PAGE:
Human Trafficking: Modern Day Slavery Affecting 30 Million Women and Children

Most people think that slavery is a crime of the past. However, this notion couldn’t be any  further from the tragic reality of a well organized criminal activity which victimized more than 30 millions women and children worldwide. As matter of fact, there are more people being enslaved today than at any other time in human history. There are two distinct facets of this modern slave trade: one concerns victims who are sold, bought and used as sex slaves, the other one pertains to people exploited for labor purpose. In this article we will only try to get a grasp on the global sex trade aspect of human trafficking.

Sex slavery is not limited to brothels is Thailand, Cambodia, the Philippines or the Dominican Republic. In countries where prostitution is legal, like Germany, traffickers, pimps and dangerous organized crime organizations such as the Russian mafia or ethnic Albanians are controlling most sex workers, even the ones who claim to be “independent”. According to recent estimates, there are currently around 200,000 children between the age of 12 to 15 who are sold for sex by pimps/traffickers every year in the United States. The problem is  epidemic, and it often hides in plain sight.

The Obama administration- under the impulse of Secretary of State Hillary Clinton- has declared January 2012 the “human trafficking prevention month”. Even so it marks a desire from the US government to focus on the issue, the problem is so vast and global that this action is unlikely to make a dent. It is likely that the only positive impact will be to raise public awareness on the issue. By issuing its Trafficking in Person Report 2011, the State Department has been active in tracking human trafficking worldwide, country by country, and unlike previous reports the current report had the honesty to identify the United States as one of the hubs for modern day slavery.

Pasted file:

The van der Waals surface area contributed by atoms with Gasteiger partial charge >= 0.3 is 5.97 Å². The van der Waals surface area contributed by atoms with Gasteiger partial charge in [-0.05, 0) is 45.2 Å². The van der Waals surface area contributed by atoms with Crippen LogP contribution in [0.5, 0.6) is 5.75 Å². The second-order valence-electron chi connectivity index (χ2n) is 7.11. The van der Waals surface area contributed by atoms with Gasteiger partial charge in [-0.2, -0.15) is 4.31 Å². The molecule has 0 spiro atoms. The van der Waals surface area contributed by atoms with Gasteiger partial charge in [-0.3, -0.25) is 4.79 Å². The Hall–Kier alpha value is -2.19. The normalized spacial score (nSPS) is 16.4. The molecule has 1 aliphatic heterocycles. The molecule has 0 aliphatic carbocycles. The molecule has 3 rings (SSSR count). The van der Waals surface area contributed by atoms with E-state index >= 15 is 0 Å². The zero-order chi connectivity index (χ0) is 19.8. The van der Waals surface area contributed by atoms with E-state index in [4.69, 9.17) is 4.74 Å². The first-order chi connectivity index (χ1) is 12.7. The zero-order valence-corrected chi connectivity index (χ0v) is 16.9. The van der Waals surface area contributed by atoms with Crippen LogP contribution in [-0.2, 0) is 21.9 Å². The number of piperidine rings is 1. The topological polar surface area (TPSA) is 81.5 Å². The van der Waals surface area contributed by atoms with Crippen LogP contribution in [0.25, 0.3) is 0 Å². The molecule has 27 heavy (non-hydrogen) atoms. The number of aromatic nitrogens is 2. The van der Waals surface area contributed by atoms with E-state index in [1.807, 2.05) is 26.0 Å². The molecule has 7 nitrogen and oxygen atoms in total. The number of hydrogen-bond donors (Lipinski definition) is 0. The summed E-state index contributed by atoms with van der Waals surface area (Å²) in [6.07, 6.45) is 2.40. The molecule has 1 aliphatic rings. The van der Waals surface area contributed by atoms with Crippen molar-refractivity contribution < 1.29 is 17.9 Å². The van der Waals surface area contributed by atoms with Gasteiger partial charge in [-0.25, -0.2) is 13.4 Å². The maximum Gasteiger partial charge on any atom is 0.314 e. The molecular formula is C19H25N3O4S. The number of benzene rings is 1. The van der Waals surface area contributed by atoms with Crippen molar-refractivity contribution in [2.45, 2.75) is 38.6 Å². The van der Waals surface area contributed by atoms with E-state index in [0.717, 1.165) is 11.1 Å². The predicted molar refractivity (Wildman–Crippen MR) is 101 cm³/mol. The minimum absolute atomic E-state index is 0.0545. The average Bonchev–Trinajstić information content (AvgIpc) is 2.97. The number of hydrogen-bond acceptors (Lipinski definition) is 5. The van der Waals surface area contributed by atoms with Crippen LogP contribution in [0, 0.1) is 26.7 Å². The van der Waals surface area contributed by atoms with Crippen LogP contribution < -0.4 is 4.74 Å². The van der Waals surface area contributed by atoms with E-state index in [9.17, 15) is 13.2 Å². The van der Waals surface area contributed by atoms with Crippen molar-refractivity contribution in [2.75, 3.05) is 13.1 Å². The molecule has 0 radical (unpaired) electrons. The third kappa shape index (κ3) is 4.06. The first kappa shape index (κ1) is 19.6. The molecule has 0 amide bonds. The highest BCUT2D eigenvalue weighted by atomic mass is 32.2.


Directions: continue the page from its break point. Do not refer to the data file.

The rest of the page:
Sex Trafficking, Globalization and the Internet

Until the communication revolution of the Internet, sex trafficking was mainly confined to brothels and street corners. But since then, the information super-highway has given criminal organizations the tool to turn sex trafficking into a multi-billion a year enterprise. It is more profitable than drug and weapon trafficking for a very simple reason: once a 100 kilos shipment of cocaine or heroin has been sold in the streets, it is gone. On the other hand, the “investment” made by human traffickers on the buying end- in women or children- will keep turning a profit over a fairly long period of time. Often large criminal organizations work together to control the recruitment of the victims, the transit and the enslavement at the destination point. The Russian mafia and Albanian gangs have the upper hand in Europe, and often work in association with recruiters/pimps in the Middle-East-where the biggest hub/distribution point is Beirut, Lebanon- to provide Estonian, Ukrainian or Lithuanian women, which are in “high demand”,for the rich “buyers” of the Gulf.